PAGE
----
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School of Natural Resources and Environment

School of Natural Resources and Environment

Research of Interest

May 19, 2017
By Hannah O. Brown

Jenny Adler’s journey through graduate school has closely resembled the winding limestone caves of the Floridan Aquifer that she photographs from the inside out.

Adler is a doctoral student in the School of Natural Resources and Environment, and her dissertation research straddles the nexus of the science, education and communication of conserving Florida’s springs—a path that took time to define and develop because of its innovative and interdisciplinary nature.

Adler first came to Florida in 2011 to pursue a job with United States Geological Survey tagging sturgeon for a research project on the Suwannee River. It was the combination of heat and sturgeon slime that made her first experiences of jumping into the Florida springs after fieldwork so sweet.

Read more about Jenny's Research.

January 3, 2016
By Hannah O. Brown

SNRE alumna Chelsey Campbell Crandall finished her doctoral dissertation in Fall 2016. We got a chance to ask Chelsey a few questions about her experience in the Interdisciplinary Ecology graduate degree program. Read on to learn about Chelsey’s research inspiration and future plans in the state.

Can you tell me a bit about your background? Where did you grow up? What brought you to academia?

I am originally from Tampa, Florida, though I have been in Gainesville for more than 12 years now. I knew for a long time that I wanted to be a marine biologist. I grew up spending summers at the beach, and we were always close to the water in one form or the other, be it the Bay or the Gulf, and I fell in love with the marine environment early on. And in all honesty, I think nature documentaries had a big influence on me too. Growing up watching Discovery Channel and Animal Planet got me super excited about animals and research, and I looked up to the scientists and researchers they would depict out there tagging sharks or tracking big cats or crocodiles or what have you.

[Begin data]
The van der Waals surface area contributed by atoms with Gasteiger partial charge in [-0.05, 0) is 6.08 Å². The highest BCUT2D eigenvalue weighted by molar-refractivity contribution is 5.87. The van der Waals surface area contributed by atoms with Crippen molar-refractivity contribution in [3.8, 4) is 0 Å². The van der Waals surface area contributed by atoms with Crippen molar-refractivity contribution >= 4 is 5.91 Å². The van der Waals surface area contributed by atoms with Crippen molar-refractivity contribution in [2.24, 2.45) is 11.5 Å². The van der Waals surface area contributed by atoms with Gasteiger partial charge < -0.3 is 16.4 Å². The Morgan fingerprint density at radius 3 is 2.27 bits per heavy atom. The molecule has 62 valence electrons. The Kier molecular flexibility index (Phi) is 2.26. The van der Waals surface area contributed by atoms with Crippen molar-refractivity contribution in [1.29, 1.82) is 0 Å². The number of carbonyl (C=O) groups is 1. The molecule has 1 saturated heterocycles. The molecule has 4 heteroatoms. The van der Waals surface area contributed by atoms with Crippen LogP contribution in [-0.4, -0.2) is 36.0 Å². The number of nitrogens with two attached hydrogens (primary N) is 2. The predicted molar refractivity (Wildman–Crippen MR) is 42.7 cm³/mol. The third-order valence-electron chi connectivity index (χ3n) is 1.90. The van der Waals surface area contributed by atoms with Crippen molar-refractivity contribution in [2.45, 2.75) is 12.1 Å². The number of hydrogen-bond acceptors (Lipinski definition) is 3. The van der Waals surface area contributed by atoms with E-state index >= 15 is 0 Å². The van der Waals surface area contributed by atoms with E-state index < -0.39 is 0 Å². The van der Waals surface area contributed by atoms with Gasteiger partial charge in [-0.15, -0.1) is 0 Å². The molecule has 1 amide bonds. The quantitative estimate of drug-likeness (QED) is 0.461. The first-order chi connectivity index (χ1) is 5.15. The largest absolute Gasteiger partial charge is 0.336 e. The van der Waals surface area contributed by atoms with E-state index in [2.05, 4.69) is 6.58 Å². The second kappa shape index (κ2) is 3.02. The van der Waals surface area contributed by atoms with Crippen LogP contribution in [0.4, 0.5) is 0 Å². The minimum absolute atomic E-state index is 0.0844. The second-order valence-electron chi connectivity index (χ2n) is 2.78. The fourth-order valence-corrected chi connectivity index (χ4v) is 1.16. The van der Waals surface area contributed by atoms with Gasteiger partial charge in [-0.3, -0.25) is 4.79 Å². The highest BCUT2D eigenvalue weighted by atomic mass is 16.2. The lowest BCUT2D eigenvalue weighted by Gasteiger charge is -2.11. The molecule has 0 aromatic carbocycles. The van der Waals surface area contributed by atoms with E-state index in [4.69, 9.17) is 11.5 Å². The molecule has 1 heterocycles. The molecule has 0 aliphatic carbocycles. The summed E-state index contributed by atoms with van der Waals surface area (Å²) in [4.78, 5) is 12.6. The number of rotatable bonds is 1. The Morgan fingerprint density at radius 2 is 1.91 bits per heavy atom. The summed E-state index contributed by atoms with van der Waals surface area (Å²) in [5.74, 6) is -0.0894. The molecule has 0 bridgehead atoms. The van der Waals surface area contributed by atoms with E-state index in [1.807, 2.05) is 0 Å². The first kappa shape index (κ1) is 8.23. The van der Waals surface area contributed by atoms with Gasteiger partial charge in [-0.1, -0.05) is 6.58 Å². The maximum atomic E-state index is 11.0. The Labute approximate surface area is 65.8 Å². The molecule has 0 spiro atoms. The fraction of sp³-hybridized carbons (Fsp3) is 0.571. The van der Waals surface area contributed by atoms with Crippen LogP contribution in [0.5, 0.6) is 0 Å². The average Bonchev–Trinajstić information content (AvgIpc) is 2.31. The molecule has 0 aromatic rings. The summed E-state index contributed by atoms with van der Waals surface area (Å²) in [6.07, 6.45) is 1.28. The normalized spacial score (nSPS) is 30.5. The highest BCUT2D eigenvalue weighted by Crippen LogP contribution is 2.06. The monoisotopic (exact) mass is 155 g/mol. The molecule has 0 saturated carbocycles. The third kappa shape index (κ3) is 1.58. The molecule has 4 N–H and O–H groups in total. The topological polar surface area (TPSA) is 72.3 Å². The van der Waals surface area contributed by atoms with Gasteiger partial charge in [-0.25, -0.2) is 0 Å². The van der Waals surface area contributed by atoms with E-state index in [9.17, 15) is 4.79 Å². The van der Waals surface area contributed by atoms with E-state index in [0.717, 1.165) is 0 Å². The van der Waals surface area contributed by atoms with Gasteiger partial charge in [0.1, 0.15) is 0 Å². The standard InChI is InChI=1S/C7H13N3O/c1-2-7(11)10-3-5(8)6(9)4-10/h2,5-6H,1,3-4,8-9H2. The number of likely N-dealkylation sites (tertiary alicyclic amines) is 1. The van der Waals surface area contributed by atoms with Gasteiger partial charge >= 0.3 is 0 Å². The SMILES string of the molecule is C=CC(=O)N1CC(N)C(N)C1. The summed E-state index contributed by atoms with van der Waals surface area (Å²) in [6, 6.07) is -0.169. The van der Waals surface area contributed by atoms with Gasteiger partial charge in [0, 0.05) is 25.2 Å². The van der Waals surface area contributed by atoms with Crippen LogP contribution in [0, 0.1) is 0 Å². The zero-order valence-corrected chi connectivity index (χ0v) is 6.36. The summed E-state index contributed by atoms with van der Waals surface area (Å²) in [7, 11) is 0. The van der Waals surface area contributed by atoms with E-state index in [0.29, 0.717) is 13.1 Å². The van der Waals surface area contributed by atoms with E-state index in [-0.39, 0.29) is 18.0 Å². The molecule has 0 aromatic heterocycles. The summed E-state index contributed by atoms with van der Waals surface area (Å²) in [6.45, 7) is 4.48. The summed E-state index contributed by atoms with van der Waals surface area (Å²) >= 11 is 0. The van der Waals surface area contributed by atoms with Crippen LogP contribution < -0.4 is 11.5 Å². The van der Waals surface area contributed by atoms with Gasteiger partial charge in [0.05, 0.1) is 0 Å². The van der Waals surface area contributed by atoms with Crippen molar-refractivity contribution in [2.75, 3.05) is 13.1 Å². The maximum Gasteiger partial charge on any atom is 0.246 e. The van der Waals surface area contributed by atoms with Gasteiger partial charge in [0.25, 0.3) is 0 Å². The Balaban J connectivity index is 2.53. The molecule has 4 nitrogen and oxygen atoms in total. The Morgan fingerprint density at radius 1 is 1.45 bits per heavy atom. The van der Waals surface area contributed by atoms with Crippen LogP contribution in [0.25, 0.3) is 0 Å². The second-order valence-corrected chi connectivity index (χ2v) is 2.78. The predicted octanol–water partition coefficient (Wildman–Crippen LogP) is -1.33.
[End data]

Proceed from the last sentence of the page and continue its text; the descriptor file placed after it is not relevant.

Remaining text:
Read more about Chelsea's Research.

Fall 2018

By Hannah O. Brown 

As far back as he can remember, Ummat Somjee has been fascinated with animals.

“I would be constantly playing with insects, bringing snakes home to my parents’ horror,” he remembers of his childhood.

Somjee is a SNRE doctoral student who will be graduating in Fall 2018 to take a competitive postdoctoral fellowship with Smithsonian Tropical Research Institute in Panama.

Somjee grew up traveling in Kenya alongside his father, who studied tribes in remote places of the country as a cultural anthropologist. In those early years, he had the opportunity to learn about both the diversity of animal life and the diversity of cultures in Kenya—a time that Somjee believes had a major influence on him.

Over the years, Somjee studied many different species: from hippos to puffins to rattlesnakes.

“I really had this deep passion for trying to understand animal behavior,” he said. “It was kind of obsessive. I was interested in everything.”

Read more about Ummat's research

Summer 2017
By Hannah O. Brown

Since Chris Wilson’s earliest research projects, he has focused on conducting science that can be applied.

His enthusiasm for applicable research dates back to his undergraduate thesis at New College of Florida where Wilson conducted an experiment on integrated pest management by planting rows of cabbage at increasing distances from a seed mixture of flowering plants and then measuring insect damage.

He joked: “To the endless amusement of my grandfather, when I told him I was growing flowers for my senior thesis.”

His undergraduate field project was kind of a flop, but Wilson was hooked on the possibilities of exploring how ecological theories could be applied to testing practical solutions for agricultural problems.

Read more about Chris's Research.

Spring 2018
By Hannah O. Brown

If you’ve met Karen Bailey, you’ve probably witnessed her giving back to those around her, whether it’s leading a meeting of colleagues or organizing an educational program for underserved students.

Bailey is a PhD candidate through SNRE, who is set to graduate in Spring 2018.

Originally from central Los Angeles, Bailey says she was accepted into Princeton as an undergraduate student because of luck—but again, if you know her, you know it had to be more than that.

Bailey is a leader in every sense of the word. As a master’s student in UF’s Dept. of Wildlife Ecology and Conservation, Bailey helped to found the Natural Resources Diversity Initiative, a student-led group that works weekly with local schools and organizations to expose a diverse audience to opportunities in the natural resource arena.

Read more about Karen's research.